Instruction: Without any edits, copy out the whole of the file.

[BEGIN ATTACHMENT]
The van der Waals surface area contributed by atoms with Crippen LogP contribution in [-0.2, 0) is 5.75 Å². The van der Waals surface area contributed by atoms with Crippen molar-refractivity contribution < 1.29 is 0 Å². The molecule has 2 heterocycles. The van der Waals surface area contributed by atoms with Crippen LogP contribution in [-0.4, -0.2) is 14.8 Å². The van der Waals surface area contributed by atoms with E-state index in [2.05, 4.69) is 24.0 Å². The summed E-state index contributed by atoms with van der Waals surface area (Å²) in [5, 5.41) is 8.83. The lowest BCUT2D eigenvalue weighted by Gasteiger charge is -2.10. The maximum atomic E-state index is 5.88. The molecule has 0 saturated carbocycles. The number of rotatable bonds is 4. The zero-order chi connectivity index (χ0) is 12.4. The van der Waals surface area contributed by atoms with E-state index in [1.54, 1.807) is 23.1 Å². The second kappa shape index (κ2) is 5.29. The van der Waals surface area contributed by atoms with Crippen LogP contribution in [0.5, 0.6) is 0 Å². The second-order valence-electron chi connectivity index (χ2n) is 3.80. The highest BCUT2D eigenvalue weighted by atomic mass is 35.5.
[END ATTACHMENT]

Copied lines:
The van der Waals surface area contributed by atoms with Crippen LogP contribution in [-0.2, 0) is 5.75 Å². The van der Waals surface area contributed by atoms with Crippen molar-refractivity contribution < 1.29 is 0 Å². The molecule has 2 heterocycles. The van der Waals surface area contributed by atoms with Crippen LogP contribution in [-0.4, -0.2) is 14.8 Å². The van der Waals surface area contributed by atoms with E-state index in [2.05, 4.69) is 24.0 Å². The summed E-state index contributed by atoms with van der Waals surface area (Å²) in [5, 5.41) is 8.83. The lowest BCUT2D eigenvalue weighted by Gasteiger charge is -2.10. The maximum atomic E-state index is 5.88. The molecule has 0 saturated carbocycles. The number of rotatable bonds is 4. The zero-order chi connectivity index (χ0) is 12.4. The van der Waals surface area contributed by atoms with E-state index in [1.54, 1.807) is 23.1 Å². The second kappa shape index (κ2) is 5.29. The van der Waals surface area contributed by atoms with Crippen LogP contribution in [0.5, 0.6) is 0 Å². The second-order valence-electron chi connectivity index (χ2n) is 3.80. The highest BCUT2D eigenvalue weighted by atomic mass is 35.5.